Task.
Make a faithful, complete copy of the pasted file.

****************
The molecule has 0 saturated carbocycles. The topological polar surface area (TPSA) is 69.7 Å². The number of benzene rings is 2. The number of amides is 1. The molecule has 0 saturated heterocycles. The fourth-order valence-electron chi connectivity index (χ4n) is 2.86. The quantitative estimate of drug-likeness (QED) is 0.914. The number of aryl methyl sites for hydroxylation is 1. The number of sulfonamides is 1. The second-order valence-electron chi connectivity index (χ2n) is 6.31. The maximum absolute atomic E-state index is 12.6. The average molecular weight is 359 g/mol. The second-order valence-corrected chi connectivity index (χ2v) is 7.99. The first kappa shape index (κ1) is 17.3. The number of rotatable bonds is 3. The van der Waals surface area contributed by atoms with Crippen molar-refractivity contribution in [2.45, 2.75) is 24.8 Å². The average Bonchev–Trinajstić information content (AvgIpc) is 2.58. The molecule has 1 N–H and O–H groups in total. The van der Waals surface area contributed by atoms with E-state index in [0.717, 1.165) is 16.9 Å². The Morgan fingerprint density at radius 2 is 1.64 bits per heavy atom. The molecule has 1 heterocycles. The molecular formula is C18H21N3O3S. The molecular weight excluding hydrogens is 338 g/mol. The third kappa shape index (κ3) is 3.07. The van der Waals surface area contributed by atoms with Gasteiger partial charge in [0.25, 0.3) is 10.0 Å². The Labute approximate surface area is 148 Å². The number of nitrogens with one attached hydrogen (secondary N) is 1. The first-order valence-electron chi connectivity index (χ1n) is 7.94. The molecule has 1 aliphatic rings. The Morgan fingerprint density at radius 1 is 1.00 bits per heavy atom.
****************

The molecule has 0 saturated carbocycles. The topological polar surface area (TPSA) is 69.7 Å². The number of benzene rings is 2. The number of amides is 1. The molecule has 0 saturated heterocycles. The fourth-order valence-electron chi connectivity index (χ4n) is 2.86. The quantitative estimate of drug-likeness (QED) is 0.914. The number of aryl methyl sites for hydroxylation is 1. The number of sulfonamides is 1. The second-order valence-electron chi connectivity index (χ2n) is 6.31. The maximum absolute atomic E-state index is 12.6. The average molecular weight is 359 g/mol. The second-order valence-corrected chi connectivity index (χ2v) is 7.99. The first kappa shape index (κ1) is 17.3. The number of rotatable bonds is 3. The van der Waals surface area contributed by atoms with Crippen molar-refractivity contribution in [2.45, 2.75) is 24.8 Å². The average Bonchev–Trinajstić information content (AvgIpc) is 2.58. The molecule has 1 N–H and O–H groups in total. The van der Waals surface area contributed by atoms with E-state index in [0.717, 1.165) is 16.9 Å². The Morgan fingerprint density at radius 2 is 1.64 bits per heavy atom. The molecule has 1 heterocycles. The molecular formula is C18H21N3O3S. The molecular weight excluding hydrogens is 338 g/mol. The third kappa shape index (κ3) is 3.07. The van der Waals surface area contributed by atoms with Gasteiger partial charge in [0.25, 0.3) is 10.0 Å². The Labute approximate surface area is 148 Å². The number of nitrogens with one attached hydrogen (secondary N) is 1. The first-order valence-electron chi connectivity index (χ1n) is 7.94. The molecule has 1 aliphatic rings. The Morgan fingerprint density at radius 1 is 1.00 bits per heavy atom.